Thoughts on the Stratford Shakespeare Festival/Shaw Festival 2012 Seasons
By David Grapes – Arts Journalist
Theatre patrons, who are passionate about quality theatre here in the U.S., should consider a trip North across the Canadian border into Ontario and spend some serious time exploring North America’s two largest theatre festivals – The Stratford Shakespeare Festival and The Shaw Festival. The American dollar appears to have stabilized against the Canadian dollar, so the entertainment value when compared to the costs of theatre tickets for Broadway ($150+ average) or in London is high. And if you search the web, there are some excellent airfare deals for the upcoming summer into Toronto’s Lester B. Pearson airport for about $450.00 to $700.00 from most major US airports. Rental cars are readily available at the Toronto airport. (Try Hotwire.com for the best airport rental rates) Driving time from the airport to either of the two festivals is less than two hours on four lane highways. Remember – Passports are now REQUIRED for any border crossing!
The Shaw Festival
Located in historic Niagara on the Lake (30 miles North of Buffalo 120 Miles South of Toronto) along the beautiful Lake Ontario shoreline The Shaw Festival is the only theatre in the world that specializes exclusively in plays by George Bernard Shaw and his contemporaries. During the last three decades, under the artful and highly creative leadership of Christopher Newton and Jackie Maxwell, the Shaw not only earned a reputation for innovative programming, stunning visuals, but also become home to one of the finest acting ensembles in North America.
Maxwell (now in her eighth season) continues to produce excellent work as she explores the Festival’s expanded artistic mandate, which now includes newer Broadway musicals (Ragtime) and American classics (Come Back Little Sheba). While many in the Canadian theatrical community have criticized her for being overly fixated on female directors and playwrights, she continues to fill most of the seats and balance the books.
As the Shaw Festival celebrates its 51st season this year audiences will be in for some real treats including: a large production of the brilliant musical Ragtime featuring Thom Allison, another Inge classic from Maxwell (Come Back Little Sheba), a Martha Henry Production of Hedda Gabler featuring Jim Mezon and Moya O’Connell, two of Shaw’s most accessible works (Misalliance and The Millionairess), an adaptation of His Girl Friday by John Guare (helmed by Jim Mezon) and a classic comedy by Noel Coward (Present Laughter).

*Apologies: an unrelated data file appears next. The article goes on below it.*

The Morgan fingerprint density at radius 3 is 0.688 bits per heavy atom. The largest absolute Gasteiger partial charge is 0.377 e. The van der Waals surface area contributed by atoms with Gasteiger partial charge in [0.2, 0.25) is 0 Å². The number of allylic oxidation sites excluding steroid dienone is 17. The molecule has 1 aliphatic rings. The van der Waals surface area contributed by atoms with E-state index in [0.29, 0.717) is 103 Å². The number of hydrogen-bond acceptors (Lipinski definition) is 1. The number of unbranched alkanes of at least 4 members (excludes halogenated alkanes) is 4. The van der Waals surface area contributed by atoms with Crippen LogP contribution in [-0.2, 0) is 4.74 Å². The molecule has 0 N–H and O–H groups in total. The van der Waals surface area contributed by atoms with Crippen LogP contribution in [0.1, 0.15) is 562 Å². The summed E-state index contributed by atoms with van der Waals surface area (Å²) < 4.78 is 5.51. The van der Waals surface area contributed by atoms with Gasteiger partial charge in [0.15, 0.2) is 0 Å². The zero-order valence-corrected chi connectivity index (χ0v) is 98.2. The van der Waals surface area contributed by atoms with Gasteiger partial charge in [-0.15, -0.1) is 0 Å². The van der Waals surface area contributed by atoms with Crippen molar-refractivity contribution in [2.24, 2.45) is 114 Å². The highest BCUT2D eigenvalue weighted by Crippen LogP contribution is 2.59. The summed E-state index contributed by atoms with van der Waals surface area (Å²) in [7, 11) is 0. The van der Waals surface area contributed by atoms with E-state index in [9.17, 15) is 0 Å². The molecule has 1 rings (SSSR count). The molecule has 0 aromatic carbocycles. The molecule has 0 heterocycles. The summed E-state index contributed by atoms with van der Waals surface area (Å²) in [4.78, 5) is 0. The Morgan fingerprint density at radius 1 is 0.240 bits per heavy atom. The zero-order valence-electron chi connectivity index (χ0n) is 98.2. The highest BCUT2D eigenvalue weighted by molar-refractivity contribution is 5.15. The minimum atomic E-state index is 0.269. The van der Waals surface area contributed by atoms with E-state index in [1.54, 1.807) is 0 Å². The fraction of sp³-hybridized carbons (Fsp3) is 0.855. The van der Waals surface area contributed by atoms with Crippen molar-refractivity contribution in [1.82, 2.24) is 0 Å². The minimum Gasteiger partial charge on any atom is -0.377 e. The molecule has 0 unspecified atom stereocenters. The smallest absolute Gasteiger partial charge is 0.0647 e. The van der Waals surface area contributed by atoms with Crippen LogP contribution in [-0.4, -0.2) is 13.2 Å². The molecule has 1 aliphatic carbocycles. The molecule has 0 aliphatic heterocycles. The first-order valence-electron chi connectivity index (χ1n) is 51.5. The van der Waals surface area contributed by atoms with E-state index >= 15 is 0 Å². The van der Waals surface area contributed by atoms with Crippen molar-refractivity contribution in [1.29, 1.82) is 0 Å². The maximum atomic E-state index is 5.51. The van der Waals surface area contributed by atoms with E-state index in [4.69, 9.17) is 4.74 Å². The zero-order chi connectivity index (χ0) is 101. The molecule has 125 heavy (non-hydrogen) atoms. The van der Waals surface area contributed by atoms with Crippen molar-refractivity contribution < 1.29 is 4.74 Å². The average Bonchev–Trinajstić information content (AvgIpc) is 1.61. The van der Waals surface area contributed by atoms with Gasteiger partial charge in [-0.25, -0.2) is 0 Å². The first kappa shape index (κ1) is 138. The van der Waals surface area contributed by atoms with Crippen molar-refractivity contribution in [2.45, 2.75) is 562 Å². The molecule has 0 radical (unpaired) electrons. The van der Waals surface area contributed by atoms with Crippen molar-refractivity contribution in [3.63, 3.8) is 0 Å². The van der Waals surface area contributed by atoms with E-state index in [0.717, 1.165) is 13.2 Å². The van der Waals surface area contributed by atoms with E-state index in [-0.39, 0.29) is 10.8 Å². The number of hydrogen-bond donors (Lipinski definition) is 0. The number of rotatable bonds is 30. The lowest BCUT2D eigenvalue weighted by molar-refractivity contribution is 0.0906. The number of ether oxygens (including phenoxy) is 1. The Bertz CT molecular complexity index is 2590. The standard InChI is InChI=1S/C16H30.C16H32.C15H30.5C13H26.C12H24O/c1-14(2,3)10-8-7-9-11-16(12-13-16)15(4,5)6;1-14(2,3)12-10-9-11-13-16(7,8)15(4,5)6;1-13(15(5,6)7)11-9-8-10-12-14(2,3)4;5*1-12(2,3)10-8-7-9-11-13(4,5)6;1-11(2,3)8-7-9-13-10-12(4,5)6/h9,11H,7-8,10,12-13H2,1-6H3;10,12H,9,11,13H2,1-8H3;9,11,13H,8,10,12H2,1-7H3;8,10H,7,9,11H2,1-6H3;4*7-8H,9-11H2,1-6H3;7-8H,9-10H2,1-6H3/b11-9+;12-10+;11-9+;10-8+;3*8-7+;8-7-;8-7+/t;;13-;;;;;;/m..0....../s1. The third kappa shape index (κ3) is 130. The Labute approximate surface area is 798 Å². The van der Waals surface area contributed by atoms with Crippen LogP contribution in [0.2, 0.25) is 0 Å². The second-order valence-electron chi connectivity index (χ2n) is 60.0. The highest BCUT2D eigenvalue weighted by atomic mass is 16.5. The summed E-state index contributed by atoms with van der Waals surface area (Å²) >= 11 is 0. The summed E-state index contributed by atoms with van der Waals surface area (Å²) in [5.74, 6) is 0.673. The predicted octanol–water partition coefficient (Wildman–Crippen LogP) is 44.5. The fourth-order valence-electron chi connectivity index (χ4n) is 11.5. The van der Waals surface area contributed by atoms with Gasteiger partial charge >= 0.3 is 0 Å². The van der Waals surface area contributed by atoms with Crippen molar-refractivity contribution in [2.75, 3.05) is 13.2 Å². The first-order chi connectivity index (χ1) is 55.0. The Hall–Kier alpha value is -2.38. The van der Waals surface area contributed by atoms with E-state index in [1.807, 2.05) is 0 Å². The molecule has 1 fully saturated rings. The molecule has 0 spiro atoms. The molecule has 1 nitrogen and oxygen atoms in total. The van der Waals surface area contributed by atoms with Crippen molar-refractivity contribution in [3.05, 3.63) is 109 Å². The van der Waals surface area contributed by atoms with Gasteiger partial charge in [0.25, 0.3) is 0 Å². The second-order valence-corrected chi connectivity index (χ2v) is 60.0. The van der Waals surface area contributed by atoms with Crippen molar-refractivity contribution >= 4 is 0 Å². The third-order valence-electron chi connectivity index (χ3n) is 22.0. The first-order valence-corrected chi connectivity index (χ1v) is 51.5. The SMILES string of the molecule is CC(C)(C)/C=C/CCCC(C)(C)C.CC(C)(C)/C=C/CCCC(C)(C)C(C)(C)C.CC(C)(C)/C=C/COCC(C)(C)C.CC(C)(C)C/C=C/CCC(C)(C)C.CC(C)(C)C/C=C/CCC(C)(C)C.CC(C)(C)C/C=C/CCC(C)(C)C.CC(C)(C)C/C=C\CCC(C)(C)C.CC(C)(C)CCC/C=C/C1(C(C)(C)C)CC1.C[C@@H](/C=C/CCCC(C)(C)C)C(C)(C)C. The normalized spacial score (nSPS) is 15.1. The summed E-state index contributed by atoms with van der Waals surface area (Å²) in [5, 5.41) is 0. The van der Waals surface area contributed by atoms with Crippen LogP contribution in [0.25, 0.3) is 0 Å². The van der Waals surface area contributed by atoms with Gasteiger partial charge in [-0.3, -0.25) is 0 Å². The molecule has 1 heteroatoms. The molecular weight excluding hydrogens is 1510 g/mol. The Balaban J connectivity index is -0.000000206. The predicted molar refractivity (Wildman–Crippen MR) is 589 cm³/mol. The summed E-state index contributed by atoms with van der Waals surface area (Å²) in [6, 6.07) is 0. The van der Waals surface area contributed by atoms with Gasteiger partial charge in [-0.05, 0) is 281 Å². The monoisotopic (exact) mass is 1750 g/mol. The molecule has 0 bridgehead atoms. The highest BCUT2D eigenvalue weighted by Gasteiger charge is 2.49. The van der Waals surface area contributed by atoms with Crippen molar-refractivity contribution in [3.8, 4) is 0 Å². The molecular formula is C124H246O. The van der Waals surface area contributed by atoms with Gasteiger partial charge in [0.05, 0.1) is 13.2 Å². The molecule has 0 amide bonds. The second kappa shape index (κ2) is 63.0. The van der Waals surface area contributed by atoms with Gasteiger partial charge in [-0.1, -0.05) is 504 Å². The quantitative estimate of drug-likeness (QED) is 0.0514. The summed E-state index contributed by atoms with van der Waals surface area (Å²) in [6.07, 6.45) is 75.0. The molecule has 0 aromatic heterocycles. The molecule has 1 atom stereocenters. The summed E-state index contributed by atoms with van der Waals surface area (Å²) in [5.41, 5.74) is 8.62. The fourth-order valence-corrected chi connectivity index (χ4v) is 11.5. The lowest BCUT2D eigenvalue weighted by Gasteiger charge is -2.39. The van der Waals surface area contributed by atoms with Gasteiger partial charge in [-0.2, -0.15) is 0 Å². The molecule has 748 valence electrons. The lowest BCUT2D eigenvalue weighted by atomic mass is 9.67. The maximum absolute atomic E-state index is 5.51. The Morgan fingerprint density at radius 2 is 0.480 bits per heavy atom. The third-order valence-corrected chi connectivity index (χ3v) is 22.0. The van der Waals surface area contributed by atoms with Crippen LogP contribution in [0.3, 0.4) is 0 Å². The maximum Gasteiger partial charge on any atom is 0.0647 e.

Another exciting development over the past four years has been addition of an intimate fourth performance venue – The Studio Theatre (which will seat 176 patrons). The new facility has hosted such diverse productions as John Osborne’s The Entertainer starring Benedict Campbell, Caryl Churchill’s provocative contemporary play Serious Money, When the Rains Stops Falling and Topdog/Underdog. This year the Studio Theatre will host Carol Frechette’s play Helen’s Necklace featuring Tara Rosling and Sanjay Talwar.
SHAW SEASON AT A GLANCE
Ragtime – April 10 to October 14
Present Laughter – May 3 to October 28
His Girl Friday– June 10 to October 5
Royal George Theatre
Misalliance – April 19 to October 27
French Without Tears – May 11 to September 15
Come Back Little Sheba – June 28 to October 19
Court House Theatre
A Man and Some Women – April 27 to September 22
The Millionairess – June 20 to October 6
Hedda Gabler – July 25 to Sept 29
Trouble in Tahiti – June 1 to October 7 (lunchtime theatre)
Helen’s Necklace – July 15 to August 31